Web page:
Big Businesses During The Gilded Age

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From around 1870 to 1914, the U.S. went through the Gilded Age where giant corporations such as Standard Oil and J.P. Morgan & Co. sprung up. However, such big corporations hurt the average U.S. citizen by underpaying workers, being run unfairly, and allowing a small few to practically control the nation's economy. During the Progressive Era, from 1890-1920, the Sherman Anti-Trust Act and other laws were implemented by President Theodore Roosevelt to put a leash on large corporations, and ultimately help the average citizen and small business owners. Big business leaders hurt the average citizen by not fairly paying workers. First of all, in the article, “The Gilded Age Statistics,” the Shmoop Editorial Team shared statistics that show that …show more content…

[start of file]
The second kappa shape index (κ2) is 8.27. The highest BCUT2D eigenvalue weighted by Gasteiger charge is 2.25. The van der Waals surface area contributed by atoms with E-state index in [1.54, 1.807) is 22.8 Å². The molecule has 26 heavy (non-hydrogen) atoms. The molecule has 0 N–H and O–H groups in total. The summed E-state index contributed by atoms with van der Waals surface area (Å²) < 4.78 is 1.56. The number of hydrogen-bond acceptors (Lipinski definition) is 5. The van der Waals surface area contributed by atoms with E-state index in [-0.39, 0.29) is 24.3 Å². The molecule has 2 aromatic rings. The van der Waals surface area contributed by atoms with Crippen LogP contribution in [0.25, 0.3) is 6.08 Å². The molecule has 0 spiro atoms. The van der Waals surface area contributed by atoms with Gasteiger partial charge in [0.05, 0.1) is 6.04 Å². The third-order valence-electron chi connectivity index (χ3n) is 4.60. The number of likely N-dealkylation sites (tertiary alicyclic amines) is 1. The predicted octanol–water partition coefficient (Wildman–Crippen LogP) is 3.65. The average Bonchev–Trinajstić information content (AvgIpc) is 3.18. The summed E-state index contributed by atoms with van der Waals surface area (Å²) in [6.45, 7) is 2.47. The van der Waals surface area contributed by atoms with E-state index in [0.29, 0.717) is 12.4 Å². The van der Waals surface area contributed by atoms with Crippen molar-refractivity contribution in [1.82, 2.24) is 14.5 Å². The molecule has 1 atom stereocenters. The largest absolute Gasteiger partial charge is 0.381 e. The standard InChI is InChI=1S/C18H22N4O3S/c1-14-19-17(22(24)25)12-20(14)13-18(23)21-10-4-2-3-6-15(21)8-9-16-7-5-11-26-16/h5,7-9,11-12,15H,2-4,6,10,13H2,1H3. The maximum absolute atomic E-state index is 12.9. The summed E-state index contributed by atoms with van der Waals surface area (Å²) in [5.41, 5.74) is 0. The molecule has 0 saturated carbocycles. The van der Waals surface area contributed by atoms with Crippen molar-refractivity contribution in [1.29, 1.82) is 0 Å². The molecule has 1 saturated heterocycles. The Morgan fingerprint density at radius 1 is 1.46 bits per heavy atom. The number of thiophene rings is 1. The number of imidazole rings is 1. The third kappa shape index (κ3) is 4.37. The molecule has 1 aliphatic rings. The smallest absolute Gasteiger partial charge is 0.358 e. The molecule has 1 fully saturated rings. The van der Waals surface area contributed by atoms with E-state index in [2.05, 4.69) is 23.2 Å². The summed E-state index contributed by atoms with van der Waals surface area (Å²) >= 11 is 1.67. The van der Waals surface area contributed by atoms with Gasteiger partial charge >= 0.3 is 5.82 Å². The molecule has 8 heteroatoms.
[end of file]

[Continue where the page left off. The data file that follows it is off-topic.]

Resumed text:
Competition is good for consumers. For example, if a company has to compete with another company, they will be forced to try to create a better and cheaper product than the other. If a company is a trust, and doesn’t have to compete, they will have no reason to keep their prices low, or improve the quality of their merchandise. This is because a consumer that needs a product will be forced to buy it from the monopoly even if they aren’t happy with the value or cost of it because they have no other choice. Big corporation leaders wanted to eliminate competition. In fact, Rockefeller once said “competition is a sin.” Trusts eliminate competition through rate wars, price setting, and forced consolidation. Rate wars are when one company aggressively lowers their prices, sometimes below cost, to undercut the competition and ultimately drive the competition out of business. Price setting is when a bunch of companies get together and agree not to compete with each other. Then, they all raise their prices together so consumers will be forced to pay high prices for a product. Different corporations also used different methods to force competitors to sell their businesses to them. For example, if Rockefeller wanted to buy out a competing oil refinery, he would stop providing crude oil to them from his oil rigs until they couldn't survive as a company any longer. Another example is Cornelius Vanderbilt's railroad monopoly. If Vanderbilt wanted to buy a competing railroad line, he would buy out all the land around it to block off its path, and render it useless to the current owners. That way, the owners would have no choice but to sell the railroad to him for cheap. These tactics are harmful to average citizens for more than one reason. First of all, all of these tactics eliminate

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